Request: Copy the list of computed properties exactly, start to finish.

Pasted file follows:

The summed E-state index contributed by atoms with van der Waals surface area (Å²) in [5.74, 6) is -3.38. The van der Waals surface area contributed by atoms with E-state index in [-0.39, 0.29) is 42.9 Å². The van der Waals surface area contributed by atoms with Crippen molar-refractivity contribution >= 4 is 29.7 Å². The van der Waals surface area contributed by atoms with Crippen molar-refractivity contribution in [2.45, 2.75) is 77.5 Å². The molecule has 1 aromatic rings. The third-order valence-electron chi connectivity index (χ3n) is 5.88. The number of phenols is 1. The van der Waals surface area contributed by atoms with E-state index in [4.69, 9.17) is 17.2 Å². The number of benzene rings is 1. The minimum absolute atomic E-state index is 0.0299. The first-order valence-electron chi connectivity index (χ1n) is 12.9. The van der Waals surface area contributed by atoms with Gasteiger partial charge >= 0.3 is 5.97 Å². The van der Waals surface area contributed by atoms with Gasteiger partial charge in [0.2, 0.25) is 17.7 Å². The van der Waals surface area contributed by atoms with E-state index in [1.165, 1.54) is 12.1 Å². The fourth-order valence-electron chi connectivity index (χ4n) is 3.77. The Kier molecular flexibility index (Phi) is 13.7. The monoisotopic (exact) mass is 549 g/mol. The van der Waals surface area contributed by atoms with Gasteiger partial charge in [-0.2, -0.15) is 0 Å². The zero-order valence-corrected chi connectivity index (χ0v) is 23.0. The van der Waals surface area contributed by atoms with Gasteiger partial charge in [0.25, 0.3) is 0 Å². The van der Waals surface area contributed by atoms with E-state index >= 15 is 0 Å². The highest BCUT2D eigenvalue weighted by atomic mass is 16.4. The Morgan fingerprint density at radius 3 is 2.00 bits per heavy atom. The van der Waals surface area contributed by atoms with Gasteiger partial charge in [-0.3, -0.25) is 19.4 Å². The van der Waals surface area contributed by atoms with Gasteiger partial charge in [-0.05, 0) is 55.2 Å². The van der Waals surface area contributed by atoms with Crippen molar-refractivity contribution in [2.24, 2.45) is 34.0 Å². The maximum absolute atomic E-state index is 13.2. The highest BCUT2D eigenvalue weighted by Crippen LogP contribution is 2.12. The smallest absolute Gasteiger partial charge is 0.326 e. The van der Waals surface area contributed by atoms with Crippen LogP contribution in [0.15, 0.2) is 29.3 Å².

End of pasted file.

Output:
The summed E-state index contributed by atoms with van der Waals surface area (Å²) in [5.74, 6) is -3.38. The van der Waals surface area contributed by atoms with E-state index in [-0.39, 0.29) is 42.9 Å². The van der Waals surface area contributed by atoms with Crippen molar-refractivity contribution >= 4 is 29.7 Å². The van der Waals surface area contributed by atoms with Crippen molar-refractivity contribution in [2.45, 2.75) is 77.5 Å². The molecule has 1 aromatic rings. The third-order valence-electron chi connectivity index (χ3n) is 5.88. The number of phenols is 1. The van der Waals surface area contributed by atoms with E-state index in [4.69, 9.17) is 17.2 Å². The number of benzene rings is 1. The minimum absolute atomic E-state index is 0.0299. The first-order valence-electron chi connectivity index (χ1n) is 12.9. The van der Waals surface area contributed by atoms with Gasteiger partial charge >= 0.3 is 5.97 Å². The van der Waals surface area contributed by atoms with Gasteiger partial charge in [0.2, 0.25) is 17.7 Å². The van der Waals surface area contributed by atoms with E-state index in [1.165, 1.54) is 12.1 Å². The fourth-order valence-electron chi connectivity index (χ4n) is 3.77. The Kier molecular flexibility index (Phi) is 13.7. The monoisotopic (exact) mass is 549 g/mol. The van der Waals surface area contributed by atoms with Gasteiger partial charge in [-0.2, -0.15) is 0 Å². The zero-order valence-corrected chi connectivity index (χ0v) is 23.0. The van der Waals surface area contributed by atoms with Gasteiger partial charge in [0.25, 0.3) is 0 Å². The van der Waals surface area contributed by atoms with E-state index >= 15 is 0 Å². The highest BCUT2D eigenvalue weighted by atomic mass is 16.4. The Morgan fingerprint density at radius 3 is 2.00 bits per heavy atom. The van der Waals surface area contributed by atoms with Gasteiger partial charge in [-0.3, -0.25) is 19.4 Å². The van der Waals surface area contributed by atoms with Gasteiger partial charge in [-0.05, 0) is 55.2 Å². The van der Waals surface area contributed by atoms with Crippen molar-refractivity contribution in [2.24, 2.45) is 34.0 Å². The maximum absolute atomic E-state index is 13.2. The highest BCUT2D eigenvalue weighted by Crippen LogP contribution is 2.12. The smallest absolute Gasteiger partial charge is 0.326 e. The van der Waals surface area contributed by atoms with Crippen LogP contribution in [0.15, 0.2) is 29.3 Å².